They say “a smile is the prettiest thing you can wear”.
With our teeth being the foundation of our smile, and many other actions, they can have a significant impact on the way we go about our daily lives. Not only do they influence the way we present ourselves, but also how we talk and how we eat. Their absence can largely affect how we perceive ourselves and how others may view us.
Therefore, if we are lacking a couple or all of our teeth, then our quality of life and self-esteem levels can be compromised. One solution to replacing these lost or missing teeth is to have dentures fitted by your dentist.
Types of dentures Dentures are an effective replacement for teeth lost to decay, gum disease, or trauma. If you have experienced partial or total tooth loss, it’s likely your dentist will recommend you about having dentures made. Dentures are typically made of acrylic and resin, specialist plastics and sometimes lightweight metal and are designed to look like your natural teeth.
There are three main types of dentures: 1. A full denture Replacing all your natural teeth, these sit on top of your gums, supporting your face and giving it a natural frame. 2. A partial denture Replacing lost or missing teeth, this is held in position with clasps around your existing teeth and may have a cobalt-chrome base for added security. 3. Implant retained denture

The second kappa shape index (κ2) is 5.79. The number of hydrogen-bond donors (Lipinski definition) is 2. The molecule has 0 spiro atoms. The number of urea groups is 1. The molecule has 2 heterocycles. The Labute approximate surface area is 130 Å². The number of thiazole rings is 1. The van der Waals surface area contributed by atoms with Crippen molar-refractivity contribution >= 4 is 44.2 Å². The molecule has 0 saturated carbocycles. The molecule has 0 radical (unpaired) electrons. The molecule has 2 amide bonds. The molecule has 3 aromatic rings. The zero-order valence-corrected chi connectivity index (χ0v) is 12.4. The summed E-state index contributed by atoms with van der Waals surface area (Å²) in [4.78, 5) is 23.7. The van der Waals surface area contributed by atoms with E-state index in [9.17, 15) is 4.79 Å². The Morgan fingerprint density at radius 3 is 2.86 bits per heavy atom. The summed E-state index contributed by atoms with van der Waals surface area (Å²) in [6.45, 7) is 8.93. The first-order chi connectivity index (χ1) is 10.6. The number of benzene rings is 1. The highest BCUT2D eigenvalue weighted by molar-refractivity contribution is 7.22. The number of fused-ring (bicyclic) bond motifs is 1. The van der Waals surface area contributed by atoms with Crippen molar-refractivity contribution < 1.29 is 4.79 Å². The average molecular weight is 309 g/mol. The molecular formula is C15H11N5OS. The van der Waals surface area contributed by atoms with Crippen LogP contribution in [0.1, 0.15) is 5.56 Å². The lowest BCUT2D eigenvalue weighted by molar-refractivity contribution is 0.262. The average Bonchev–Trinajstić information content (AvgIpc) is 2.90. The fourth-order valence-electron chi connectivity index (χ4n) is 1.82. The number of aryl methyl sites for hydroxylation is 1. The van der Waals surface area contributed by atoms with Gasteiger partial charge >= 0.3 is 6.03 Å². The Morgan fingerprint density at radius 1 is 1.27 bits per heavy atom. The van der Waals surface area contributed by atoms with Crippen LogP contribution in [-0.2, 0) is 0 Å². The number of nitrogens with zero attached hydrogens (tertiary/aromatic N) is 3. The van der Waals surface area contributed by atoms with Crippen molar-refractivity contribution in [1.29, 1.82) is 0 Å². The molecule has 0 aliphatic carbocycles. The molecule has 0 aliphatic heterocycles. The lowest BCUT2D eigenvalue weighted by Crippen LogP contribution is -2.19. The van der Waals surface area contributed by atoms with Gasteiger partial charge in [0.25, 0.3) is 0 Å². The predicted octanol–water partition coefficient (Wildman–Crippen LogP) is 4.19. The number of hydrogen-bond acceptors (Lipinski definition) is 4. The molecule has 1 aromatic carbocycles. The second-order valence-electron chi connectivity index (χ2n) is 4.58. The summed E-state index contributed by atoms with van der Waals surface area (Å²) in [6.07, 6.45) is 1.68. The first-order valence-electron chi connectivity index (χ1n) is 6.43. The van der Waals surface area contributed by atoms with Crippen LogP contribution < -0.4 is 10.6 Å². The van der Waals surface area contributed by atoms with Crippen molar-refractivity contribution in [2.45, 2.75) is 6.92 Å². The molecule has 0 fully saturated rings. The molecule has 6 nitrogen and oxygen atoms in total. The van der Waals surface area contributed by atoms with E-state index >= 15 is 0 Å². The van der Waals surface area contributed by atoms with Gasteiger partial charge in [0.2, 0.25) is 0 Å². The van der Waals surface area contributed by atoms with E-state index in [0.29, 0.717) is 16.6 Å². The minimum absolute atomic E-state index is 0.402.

An alternative to typical dentures, these replace one or more single teeth and are held in position by implants fixed into the jaw.
Dentures are customised by your dentist or prosthetist to fit your mouth to prevent them from causing the bleeding of gums, swelling, and ulcers; nevertheless, even perfectly made dentures will feel a little uncomfortable in the beginning as you adjust to how they feel in your mouth. Eating and speaking with dentures might take a little getting used to. A bulky or loose feeling is not uncommon, while the muscles of your cheeks and tongue learn to hold your dentures in place. Excessive saliva flow, a feeling that the tongue does not have adequate room, and minor irritation or soreness are also not unusual. In some cases, you may need to revisit your dentist for minor adjustments.
Taking care of dentures is surprisingly simple. Dentures should be placed in a denture cleanser soaking solution or in plain water when you're not wearing them. It is however necessary to brush the dentures, as you would with normal teeth, and this should be done before you put them back into your mouth. When handling your dentures, stand over a folded towel or basin of water. Dentures are fragile and may break if dropped. Although your teeth are artificial, it is still required that you visit your dentist regularly so they can ensure they are fitting you correctly and remain beneficial to your oral health.
*image courtesy of ADA